Saturday, October 16, 2010
The Terrible Altar
Flash Back: While still in a state of delirium down in the dark tunnels of the spider cave, Ferdinando had found that he'd wandered away somehow from Lady Isabella on a strange adventure of his own. It seemed like a dream. He thought he had found a secret passage, and entering into it he wandered down a long stone corridor, into a stone chamber lit by torches. In it he found an old alter covered with dust. The alter was a terrible site to see. Beneath the wings of some hellish predator of the sky were two human skulls, and their eyes were glowing with a dim red fire, and their mouths moved, and voices echoed from them throughout the chamber. They were saying things that Ferdinando could not comprehend, almost gibberish, yet somehow everything the two voices spoke seemed to be coming true, or came true once upon a time, or would come true some day. Yet he could not make out what the words were, but only heard scattering phrases, oddly disjointed, and jumbled, echoing against the stone walls, and losing themselves amid the webs and shadows of that terrible chamber. Next to the alter was a basin on a tripod. Looking inside he saw gold coins covered with dust, and a gemstone, and the skeleton of a man's hand. He thought better of taking any of the coins and wandered away.
The chamber was covered in spider webs which flickered in the torchlight, and made strange shapes in the shadows. Then from beneath a darker shadow where the webs where thick there crawled out a spider that was far too large. It seemed to fill the chamber with its hairy body, and black legs; it's eight black eyes looking remorselessly everywhere. Then all of the torches, there were six, flickered wildly and a shadow descended into the room. Through the ceiling had descended a great black shadow in the shape of a bird carrying a man in scarlet talons. It laid the man on the alter, and no sooner had it done so then it flew away into the black night. The man writhed on the alter in great pain. And then the spider came upon him, took him, and wrapped him in cords of silken web. Ferdinando hadn't seen the man's face very well, but he felt he recognized him from somewhere. Perhaps, he thought, it was that fellow who fell from the top of the tower recently and died. The one that Morgana had come to the tower with, whom Lady Isabella had pointed out to him the morning they had arrived there. Mr. Montague, wasn't it? He felt certain. It must have been him. Then the spider lifted the white mass of webs, still writhing, and carried it away into the tunnels and disappeared into the darkness.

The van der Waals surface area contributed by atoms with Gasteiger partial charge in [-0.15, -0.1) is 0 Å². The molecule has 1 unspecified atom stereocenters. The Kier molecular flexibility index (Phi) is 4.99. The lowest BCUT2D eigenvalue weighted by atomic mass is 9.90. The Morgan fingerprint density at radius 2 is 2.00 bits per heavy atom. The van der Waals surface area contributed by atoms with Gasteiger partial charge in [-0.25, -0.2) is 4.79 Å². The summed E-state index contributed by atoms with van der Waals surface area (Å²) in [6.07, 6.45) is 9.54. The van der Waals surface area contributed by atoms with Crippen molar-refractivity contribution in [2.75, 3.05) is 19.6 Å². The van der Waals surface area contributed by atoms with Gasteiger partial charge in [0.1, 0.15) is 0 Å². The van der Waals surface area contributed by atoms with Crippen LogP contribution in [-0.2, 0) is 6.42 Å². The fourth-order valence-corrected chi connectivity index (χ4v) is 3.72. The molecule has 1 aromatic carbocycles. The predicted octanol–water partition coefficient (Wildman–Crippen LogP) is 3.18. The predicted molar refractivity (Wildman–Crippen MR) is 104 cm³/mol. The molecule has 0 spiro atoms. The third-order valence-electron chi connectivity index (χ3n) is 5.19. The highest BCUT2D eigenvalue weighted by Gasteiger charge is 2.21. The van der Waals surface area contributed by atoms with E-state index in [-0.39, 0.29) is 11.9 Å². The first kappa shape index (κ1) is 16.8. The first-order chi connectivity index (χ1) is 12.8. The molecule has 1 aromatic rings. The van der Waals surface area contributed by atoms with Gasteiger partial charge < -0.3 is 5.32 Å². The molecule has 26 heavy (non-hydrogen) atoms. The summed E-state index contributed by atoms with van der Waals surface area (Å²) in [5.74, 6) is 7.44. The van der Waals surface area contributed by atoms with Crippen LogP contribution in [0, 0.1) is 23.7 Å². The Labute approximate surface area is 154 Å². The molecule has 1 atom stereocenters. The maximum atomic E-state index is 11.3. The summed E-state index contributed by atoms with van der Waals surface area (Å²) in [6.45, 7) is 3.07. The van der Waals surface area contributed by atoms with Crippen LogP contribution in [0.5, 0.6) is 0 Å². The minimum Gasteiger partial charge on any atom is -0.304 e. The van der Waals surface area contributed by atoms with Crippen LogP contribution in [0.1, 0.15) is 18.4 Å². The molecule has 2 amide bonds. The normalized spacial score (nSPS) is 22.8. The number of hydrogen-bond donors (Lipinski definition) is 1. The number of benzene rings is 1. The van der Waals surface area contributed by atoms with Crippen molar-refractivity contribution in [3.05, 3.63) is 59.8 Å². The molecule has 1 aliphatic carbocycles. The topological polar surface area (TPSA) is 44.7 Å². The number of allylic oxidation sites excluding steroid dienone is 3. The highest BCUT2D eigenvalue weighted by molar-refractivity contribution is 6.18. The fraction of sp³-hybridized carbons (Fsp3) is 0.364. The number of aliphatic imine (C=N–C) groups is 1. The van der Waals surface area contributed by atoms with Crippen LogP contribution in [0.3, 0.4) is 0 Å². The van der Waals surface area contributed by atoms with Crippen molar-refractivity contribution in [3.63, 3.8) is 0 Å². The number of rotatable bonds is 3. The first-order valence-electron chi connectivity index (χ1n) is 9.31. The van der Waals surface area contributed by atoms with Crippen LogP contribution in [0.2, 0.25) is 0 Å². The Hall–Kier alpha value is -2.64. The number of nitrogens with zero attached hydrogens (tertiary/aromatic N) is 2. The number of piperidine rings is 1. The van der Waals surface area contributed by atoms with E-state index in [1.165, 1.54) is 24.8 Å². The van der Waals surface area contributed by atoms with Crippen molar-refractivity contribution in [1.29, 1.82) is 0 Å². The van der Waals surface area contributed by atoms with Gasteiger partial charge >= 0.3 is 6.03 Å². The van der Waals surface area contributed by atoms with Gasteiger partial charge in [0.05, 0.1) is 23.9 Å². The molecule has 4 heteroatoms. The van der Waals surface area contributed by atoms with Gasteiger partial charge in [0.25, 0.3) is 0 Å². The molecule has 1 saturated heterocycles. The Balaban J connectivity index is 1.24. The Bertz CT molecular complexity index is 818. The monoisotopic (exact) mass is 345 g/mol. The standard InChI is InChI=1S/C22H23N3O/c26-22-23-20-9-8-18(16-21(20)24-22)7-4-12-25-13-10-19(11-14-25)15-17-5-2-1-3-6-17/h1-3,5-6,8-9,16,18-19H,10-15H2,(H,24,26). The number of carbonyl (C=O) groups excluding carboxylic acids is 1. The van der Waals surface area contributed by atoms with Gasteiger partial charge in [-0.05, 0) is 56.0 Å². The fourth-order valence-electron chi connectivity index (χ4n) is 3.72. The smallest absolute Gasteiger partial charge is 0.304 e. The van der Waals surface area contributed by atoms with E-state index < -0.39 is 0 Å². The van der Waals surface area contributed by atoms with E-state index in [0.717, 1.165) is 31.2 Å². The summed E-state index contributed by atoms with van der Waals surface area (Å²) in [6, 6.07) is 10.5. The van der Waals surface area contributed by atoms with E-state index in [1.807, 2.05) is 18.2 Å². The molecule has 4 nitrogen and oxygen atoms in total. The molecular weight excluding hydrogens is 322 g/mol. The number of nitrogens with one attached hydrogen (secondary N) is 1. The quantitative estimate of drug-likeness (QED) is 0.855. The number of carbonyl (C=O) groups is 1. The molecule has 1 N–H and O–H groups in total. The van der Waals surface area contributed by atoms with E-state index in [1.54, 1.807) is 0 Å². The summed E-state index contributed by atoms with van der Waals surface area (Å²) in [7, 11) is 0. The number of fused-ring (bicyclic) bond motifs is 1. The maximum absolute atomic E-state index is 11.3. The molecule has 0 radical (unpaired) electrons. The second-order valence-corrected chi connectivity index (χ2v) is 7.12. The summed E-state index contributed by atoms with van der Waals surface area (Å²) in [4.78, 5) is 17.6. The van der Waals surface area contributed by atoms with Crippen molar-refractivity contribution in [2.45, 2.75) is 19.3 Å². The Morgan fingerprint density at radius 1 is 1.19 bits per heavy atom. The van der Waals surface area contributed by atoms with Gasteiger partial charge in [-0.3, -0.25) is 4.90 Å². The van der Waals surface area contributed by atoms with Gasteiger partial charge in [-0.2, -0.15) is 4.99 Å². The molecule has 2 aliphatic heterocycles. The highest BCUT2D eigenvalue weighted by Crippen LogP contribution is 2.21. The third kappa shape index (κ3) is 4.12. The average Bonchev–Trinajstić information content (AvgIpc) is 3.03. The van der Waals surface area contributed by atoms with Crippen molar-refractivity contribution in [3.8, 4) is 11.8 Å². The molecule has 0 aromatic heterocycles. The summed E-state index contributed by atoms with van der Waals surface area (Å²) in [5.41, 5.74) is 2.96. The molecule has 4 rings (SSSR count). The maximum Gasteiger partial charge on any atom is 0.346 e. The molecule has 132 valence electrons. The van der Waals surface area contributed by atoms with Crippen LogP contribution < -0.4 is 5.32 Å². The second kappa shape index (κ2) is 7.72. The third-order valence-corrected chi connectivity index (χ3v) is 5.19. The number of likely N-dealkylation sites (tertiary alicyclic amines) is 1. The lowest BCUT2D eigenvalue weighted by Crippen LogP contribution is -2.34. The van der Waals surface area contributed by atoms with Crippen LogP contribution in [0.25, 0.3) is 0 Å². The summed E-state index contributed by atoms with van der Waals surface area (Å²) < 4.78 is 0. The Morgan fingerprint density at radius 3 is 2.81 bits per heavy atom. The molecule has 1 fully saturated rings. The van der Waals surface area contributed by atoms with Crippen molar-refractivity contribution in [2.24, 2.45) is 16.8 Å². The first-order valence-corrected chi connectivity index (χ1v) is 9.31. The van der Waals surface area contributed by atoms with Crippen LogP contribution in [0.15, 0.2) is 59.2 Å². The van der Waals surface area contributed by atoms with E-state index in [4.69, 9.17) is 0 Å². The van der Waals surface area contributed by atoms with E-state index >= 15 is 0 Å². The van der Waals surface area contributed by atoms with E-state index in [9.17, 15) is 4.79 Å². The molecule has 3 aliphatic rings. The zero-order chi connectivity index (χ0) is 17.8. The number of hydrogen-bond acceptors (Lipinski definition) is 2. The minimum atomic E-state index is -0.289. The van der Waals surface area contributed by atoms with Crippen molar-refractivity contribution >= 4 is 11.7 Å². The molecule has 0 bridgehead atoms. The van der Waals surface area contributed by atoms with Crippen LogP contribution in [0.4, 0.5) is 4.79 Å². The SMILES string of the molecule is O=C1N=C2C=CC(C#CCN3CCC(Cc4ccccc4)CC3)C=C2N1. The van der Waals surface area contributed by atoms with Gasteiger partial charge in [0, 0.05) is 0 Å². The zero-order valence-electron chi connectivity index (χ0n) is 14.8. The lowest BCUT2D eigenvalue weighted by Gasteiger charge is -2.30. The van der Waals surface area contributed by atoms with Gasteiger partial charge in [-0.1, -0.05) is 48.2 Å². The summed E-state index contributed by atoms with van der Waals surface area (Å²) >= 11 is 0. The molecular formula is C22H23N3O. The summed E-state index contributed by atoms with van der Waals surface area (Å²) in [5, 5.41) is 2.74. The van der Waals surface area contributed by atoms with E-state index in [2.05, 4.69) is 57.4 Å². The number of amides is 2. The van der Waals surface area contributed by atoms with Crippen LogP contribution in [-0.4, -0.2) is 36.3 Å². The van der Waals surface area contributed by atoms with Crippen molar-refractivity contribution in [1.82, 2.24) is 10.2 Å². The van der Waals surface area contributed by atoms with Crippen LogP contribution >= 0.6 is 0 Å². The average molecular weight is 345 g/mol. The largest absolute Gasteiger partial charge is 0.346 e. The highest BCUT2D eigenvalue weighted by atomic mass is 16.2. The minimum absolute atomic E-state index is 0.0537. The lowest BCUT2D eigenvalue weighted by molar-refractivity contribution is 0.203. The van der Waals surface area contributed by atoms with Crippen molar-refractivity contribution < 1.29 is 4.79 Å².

Ferdinando awoke from his delirium with a sudden cry of fear, but he was still in the spider hole, sweating profusely, his forehead being dabbed with a white kerchief by Lady Isabella who looked down into his eyes with great compassion. She looked so beautiful, he thought, like a queen. But the vision of what became of Mr. Montague haunted him and he shuddered. His eyes darting all around in fear of the black spider, and the terrible bird.
"Don't worry Ferdinando," said Lady Isabella. "You were dreaming. But you're awake now, and I'm with you. I won't leave you, and we'll escape this hideous spider cavern together soon. You'll see." And so Ferdinando laid back down on Isabella's lap, and rested.
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